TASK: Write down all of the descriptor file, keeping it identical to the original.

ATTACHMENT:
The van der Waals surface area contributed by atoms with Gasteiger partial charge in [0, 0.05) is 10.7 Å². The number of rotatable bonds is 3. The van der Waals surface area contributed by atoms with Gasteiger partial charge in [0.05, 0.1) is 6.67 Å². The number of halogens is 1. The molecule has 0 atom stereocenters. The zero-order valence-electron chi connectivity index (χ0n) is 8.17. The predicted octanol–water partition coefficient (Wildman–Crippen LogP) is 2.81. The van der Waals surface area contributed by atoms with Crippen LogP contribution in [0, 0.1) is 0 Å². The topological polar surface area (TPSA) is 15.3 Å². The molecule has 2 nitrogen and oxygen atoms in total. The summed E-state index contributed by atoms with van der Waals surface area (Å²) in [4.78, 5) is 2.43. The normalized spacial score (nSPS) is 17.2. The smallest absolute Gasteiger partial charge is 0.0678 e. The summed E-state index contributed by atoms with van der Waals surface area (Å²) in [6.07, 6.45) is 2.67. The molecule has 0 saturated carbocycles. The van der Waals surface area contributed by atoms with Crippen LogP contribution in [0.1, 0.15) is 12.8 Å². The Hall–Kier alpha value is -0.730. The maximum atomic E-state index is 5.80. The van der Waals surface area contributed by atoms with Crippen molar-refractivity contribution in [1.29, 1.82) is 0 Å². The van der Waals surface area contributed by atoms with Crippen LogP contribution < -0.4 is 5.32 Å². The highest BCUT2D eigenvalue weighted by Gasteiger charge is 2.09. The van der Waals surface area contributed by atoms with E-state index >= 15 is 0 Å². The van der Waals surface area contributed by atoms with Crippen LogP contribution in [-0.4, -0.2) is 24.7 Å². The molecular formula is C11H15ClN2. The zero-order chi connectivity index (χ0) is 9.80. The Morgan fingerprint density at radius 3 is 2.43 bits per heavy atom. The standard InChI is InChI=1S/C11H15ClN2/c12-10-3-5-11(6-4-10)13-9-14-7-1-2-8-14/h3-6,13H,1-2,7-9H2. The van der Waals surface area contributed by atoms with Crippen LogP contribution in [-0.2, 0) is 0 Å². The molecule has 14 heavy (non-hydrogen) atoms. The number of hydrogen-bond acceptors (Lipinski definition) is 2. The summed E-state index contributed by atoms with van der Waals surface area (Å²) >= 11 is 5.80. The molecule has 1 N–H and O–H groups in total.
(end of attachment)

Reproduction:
The van der Waals surface area contributed by atoms with Gasteiger partial charge in [0, 0.05) is 10.7 Å². The number of rotatable bonds is 3. The van der Waals surface area contributed by atoms with Gasteiger partial charge in [0.05, 0.1) is 6.67 Å². The number of halogens is 1. The molecule has 0 atom stereocenters. The zero-order valence-electron chi connectivity index (χ0n) is 8.17. The predicted octanol–water partition coefficient (Wildman–Crippen LogP) is 2.81. The van der Waals surface area contributed by atoms with Crippen LogP contribution in [0, 0.1) is 0 Å². The topological polar surface area (TPSA) is 15.3 Å². The molecule has 2 nitrogen and oxygen atoms in total. The summed E-state index contributed by atoms with van der Waals surface area (Å²) in [4.78, 5) is 2.43. The normalized spacial score (nSPS) is 17.2. The smallest absolute Gasteiger partial charge is 0.0678 e. The summed E-state index contributed by atoms with van der Waals surface area (Å²) in [6.07, 6.45) is 2.67. The molecule has 0 saturated carbocycles. The van der Waals surface area contributed by atoms with Crippen LogP contribution in [0.1, 0.15) is 12.8 Å². The Hall–Kier alpha value is -0.730. The maximum atomic E-state index is 5.80. The van der Waals surface area contributed by atoms with Crippen molar-refractivity contribution in [1.29, 1.82) is 0 Å². The van der Waals surface area contributed by atoms with Crippen LogP contribution < -0.4 is 5.32 Å². The highest BCUT2D eigenvalue weighted by Gasteiger charge is 2.09. The van der Waals surface area contributed by atoms with E-state index >= 15 is 0 Å². The van der Waals surface area contributed by atoms with Crippen LogP contribution in [-0.4, -0.2) is 24.7 Å². The molecular formula is C11H15ClN2. The zero-order chi connectivity index (χ0) is 9.80. The Morgan fingerprint density at radius 3 is 2.43 bits per heavy atom. The standard InChI is InChI=1S/C11H15ClN2/c12-10-3-5-11(6-4-10)13-9-14-7-1-2-8-14/h3-6,13H,1-2,7-9H2. The van der Waals surface area contributed by atoms with Crippen LogP contribution in [-0.2, 0) is 0 Å². The molecule has 14 heavy (non-hydrogen) atoms. The number of hydrogen-bond acceptors (Lipinski definition) is 2. The summed E-state index contributed by atoms with van der Waals surface area (Å²) >= 11 is 5.80. The molecule has 1 N–H and O–H groups in total.